Amanda Hayes, 24, said she entered the shelter system with her toddler, Xavier, in April after growing fed up with her living arrangements in the Bronx: sharing a one-bedroom apartment with her mother, adult brother and Xavier.

She needs no additional pressure from shelter workers to persuade her to move out, she said.

“I’ve been looking for work every day,” Ms. Hayes said. “I don’t need to be threatened about it at every turn.”

    City Seeks New Powers in Its Stalled Fight Against Homelessness,
    NYT, 24.6.2009,






Cities Deal With a Surge

in Shanty Towns


March 26, 2009

The New York Times



FRESNO, Calif. — As the operations manager of an outreach center for the homeless here, Paul Stack is used to seeing people down on their luck. What he had never seen before was people living in tents and lean-tos on the railroad lot across from the center.

“They just popped up about 18 months ago,” Mr. Stack said. “One day it was empty. The next day, there were people living there.”

Like a dozen or so other cities across the nation, Fresno is dealing with an unhappy déjà vu: the arrival of modern-day Hoovervilles, illegal encampments of homeless people that are reminiscent, on a far smaller scale, of Depression-era shantytowns. At his news conference on Tuesday night, President Obama was asked directly about the tent cities and responded by saying that it was “not acceptable for children and families to be without a roof over their heads in a country as wealthy as ours.”

While encampments and street living have always been a part of the landscape in big cities like Los Angeles and New York, these new tent cities have taken root — or grown from smaller enclaves of the homeless as more people lose jobs and housing — in such disparate places as Nashville, Olympia, Wash., and St. Petersburg, Fla.

In Seattle, homeless residents in the city’s 100-person encampment call it Nickelsville, an unflattering reference to the mayor, Greg Nickels. A tent city in Sacramento prompted Gov. Arnold Schwarzenegger to announce a plan Wednesday to shift the entire 125-person encampment to a nearby fairground. That came after a recent visit by “The Oprah Winfrey Show” set off such a news media stampede that some fed-up homeless people complained of overexposure and said they just wanted to be left alone.

The problem in Fresno is different in that it is both chronic and largely outside the national limelight. Homelessness here has long been fed by the ups and downs in seasonal and subsistence jobs in agriculture, but now the recession has cast a wider net and drawn in hundreds of the newly homeless — from hitchhikers to truck drivers to electricians.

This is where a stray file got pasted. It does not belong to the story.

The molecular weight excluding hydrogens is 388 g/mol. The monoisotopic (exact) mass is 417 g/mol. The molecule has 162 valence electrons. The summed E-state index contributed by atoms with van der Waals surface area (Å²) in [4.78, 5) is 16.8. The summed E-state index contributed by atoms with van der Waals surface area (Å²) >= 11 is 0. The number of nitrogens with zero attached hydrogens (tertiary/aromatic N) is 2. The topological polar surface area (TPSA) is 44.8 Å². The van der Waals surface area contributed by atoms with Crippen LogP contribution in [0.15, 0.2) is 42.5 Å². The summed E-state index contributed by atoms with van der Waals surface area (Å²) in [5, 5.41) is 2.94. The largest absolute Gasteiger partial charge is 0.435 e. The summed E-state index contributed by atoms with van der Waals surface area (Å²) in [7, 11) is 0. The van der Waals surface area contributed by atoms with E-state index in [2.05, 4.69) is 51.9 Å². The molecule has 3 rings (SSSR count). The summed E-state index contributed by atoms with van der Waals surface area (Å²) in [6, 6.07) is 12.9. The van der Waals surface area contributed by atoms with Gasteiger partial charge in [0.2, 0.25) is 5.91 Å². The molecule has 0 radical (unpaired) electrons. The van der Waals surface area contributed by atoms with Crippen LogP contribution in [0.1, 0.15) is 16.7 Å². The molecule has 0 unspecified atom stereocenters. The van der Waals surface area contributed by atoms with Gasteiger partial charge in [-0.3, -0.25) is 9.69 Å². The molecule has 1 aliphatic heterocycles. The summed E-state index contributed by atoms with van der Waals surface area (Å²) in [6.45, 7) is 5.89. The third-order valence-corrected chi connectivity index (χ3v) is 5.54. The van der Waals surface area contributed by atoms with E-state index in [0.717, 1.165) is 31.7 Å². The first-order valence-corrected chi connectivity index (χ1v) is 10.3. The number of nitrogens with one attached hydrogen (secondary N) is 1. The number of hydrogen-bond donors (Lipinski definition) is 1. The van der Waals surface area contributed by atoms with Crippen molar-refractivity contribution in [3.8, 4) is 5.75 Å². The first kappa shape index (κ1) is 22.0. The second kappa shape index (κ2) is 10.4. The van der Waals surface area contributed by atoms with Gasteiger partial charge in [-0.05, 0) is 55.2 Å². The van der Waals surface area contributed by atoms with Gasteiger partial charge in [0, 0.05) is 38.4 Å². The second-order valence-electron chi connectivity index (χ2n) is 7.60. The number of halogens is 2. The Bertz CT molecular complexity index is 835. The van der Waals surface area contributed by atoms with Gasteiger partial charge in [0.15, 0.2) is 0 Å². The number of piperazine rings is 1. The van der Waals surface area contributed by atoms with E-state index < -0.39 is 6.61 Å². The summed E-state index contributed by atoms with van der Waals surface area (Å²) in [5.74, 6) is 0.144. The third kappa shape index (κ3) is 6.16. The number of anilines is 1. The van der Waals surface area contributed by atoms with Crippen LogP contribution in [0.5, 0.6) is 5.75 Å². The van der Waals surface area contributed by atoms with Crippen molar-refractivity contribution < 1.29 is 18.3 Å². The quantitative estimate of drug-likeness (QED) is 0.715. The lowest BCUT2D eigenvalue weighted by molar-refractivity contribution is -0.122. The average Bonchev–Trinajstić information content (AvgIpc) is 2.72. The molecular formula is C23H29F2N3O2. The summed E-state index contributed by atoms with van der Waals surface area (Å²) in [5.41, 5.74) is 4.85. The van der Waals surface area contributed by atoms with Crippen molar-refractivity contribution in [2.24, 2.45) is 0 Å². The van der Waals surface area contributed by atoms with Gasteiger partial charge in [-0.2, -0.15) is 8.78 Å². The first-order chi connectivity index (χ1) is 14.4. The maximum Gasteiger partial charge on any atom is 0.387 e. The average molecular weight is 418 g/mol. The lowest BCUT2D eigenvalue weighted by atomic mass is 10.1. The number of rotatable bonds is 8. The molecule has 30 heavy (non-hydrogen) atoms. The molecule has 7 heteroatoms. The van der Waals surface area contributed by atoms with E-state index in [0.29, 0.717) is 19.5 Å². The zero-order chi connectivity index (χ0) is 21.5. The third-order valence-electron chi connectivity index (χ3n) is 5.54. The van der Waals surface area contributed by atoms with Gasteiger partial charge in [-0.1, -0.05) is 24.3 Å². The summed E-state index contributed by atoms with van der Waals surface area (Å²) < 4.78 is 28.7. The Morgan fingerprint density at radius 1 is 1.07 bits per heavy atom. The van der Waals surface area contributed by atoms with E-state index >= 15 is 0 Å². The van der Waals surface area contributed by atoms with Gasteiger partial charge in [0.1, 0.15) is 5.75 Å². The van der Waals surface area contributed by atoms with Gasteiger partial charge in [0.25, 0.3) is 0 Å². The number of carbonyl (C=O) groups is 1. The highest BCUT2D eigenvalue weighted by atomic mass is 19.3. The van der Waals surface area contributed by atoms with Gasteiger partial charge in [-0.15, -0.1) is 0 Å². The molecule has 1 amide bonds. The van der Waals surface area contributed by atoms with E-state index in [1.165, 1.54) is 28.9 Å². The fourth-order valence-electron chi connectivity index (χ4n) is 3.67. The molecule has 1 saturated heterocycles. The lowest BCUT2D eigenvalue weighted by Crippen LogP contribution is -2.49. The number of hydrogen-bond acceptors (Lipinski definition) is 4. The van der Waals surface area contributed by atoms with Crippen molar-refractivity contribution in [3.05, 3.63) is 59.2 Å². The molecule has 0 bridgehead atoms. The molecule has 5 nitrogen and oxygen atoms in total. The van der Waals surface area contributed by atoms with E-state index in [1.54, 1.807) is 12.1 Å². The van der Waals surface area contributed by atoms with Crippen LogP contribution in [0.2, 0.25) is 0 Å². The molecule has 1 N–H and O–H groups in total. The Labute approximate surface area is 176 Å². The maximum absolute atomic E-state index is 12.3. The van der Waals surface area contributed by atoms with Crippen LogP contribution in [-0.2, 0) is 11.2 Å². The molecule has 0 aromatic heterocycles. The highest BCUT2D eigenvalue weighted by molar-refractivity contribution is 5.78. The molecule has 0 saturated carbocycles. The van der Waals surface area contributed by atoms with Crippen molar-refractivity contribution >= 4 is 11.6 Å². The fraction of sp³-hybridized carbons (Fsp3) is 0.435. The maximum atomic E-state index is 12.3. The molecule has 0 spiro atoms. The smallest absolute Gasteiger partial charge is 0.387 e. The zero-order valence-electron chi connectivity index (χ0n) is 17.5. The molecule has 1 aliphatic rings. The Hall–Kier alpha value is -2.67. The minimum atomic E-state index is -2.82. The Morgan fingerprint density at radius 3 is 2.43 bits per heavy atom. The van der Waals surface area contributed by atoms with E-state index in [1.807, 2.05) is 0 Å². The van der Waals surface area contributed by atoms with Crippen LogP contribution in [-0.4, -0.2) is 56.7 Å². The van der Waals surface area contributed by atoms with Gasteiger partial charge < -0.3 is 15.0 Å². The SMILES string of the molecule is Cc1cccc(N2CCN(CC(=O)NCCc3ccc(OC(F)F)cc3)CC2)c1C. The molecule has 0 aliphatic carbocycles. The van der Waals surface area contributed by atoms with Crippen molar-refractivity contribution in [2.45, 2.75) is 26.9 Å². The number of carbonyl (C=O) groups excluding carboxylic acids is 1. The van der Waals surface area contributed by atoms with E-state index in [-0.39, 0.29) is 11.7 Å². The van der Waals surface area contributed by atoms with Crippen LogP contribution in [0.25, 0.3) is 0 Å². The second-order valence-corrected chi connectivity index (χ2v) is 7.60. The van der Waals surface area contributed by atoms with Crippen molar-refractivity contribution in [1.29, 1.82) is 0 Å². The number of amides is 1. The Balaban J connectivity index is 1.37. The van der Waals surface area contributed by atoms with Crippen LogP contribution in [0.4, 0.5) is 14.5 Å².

“These are able-bodied folks that did day labor, at minimum wage or better, who were previously able to house themselves based on their income,” said Michael Stoops, the executive director of the National Coalition for the Homeless, an advocacy group based in Washington.

The surging number of homeless people in Fresno, a city of 500,000 people, has been a surprise. City officials say they have three major encampments near downtown and smaller settlements along two highways. All told, as many 2,000 people are homeless here, according to Gregory Barfield, the city’s homeless prevention and policy manager, who said that drug use, prostitution and violence were all too common in the encampments.

“That’s all part of that underground economy,” Mr. Barfield said. “It’s what happens when a person is trying to survive.”

He said the city planned to begin “triage” on the encampments in the next several weeks, to determine how many people needed services and permanent housing. “We’re treating it like any other disaster area,” Mr. Barfield said.

Mr. Barfield took over his newly created position in January, after the county and city adopted a 10-year plan to address homelessness. A class-action lawsuit brought on behalf of homeless people against the city and the California Department of Transportation led to a $2.35 million settlement in 2008, making money available to about 350 residents who had had their belongings discarded in sweeps by the city.